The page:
At first we thought that [Brandon Dunson] was writing in to tell us he’s too lazy to fix his bathroom fan. What he really meant is that simply replacing the unit isn’t nearly enough fun. Instead, he developed his own bathroom fan trigger based on stinky or humid air conditions. He didn’t publish a post about the project but we’ve got his entire gallery of build images after the break.

The initial inspiration for the project came from a twitter-connected fart sensing office chair. Hiding behind the character display you can see the MQ-4 methane gas sensor which he picked up for the project. But since there’s also a shower in the bathroom he included a humidity sensor with the project. Both are monitored by an ATmega328 which averages 10 readings from each sensor before comparing the data with a set threshold. If the sensors read above this level a relay turns on the bathroom fan.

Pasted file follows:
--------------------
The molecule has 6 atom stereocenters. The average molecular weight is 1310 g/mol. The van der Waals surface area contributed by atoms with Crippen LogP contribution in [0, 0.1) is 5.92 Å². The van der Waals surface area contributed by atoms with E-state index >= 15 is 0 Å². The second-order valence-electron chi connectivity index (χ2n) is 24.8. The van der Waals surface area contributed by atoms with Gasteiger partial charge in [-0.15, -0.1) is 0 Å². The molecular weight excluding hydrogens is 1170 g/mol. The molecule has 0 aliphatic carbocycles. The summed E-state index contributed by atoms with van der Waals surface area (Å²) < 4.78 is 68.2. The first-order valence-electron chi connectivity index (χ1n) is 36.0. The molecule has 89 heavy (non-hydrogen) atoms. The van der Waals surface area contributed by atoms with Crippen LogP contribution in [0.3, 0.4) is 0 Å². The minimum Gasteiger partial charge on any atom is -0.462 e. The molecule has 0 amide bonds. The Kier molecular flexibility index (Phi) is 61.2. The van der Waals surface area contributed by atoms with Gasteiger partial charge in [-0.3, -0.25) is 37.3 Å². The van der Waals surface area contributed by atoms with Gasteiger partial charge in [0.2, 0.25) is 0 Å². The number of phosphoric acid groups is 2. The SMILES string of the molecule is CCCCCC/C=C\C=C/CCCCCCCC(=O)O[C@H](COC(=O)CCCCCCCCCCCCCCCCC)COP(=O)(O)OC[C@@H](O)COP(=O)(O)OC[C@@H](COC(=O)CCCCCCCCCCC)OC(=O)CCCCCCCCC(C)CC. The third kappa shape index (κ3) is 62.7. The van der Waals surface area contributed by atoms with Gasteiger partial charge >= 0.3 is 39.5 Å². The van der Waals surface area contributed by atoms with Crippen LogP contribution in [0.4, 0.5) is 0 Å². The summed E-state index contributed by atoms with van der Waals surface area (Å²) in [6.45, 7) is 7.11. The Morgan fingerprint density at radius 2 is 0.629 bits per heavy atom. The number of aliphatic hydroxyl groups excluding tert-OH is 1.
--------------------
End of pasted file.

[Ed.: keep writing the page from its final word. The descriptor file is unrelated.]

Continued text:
Don’t be confused by the small DC fans seen above; [Brandon] is still using a proper exhaust fan. These are just used to help circulate the air around the sensors so that low-hanging smells will still trigger the system. This has got to be the perfect thing for a heavily used restroom.

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DIY Breathalyzer may be the hit of the party

Okay, this may not be saving any lives, but it makes for a fun novelty at your next rager. Most Breathalyzers aim to keep you from driving when you’ve had too many. The Squidalyzer encourages party-goers to drink more and more by treating a high blood-alcohol-content with great fanfare. An Arduino, a gas sensor, and Processing all come together for this hack. A television interface tells you when to blow into a cup which houses the sensor, and gives a reading of what it measures. Blow higher than the last guy and you’ll break the record. Watch the demo after the break to see the fun [Geoff] had with it. And remember, friends don’t let friends solder drunk.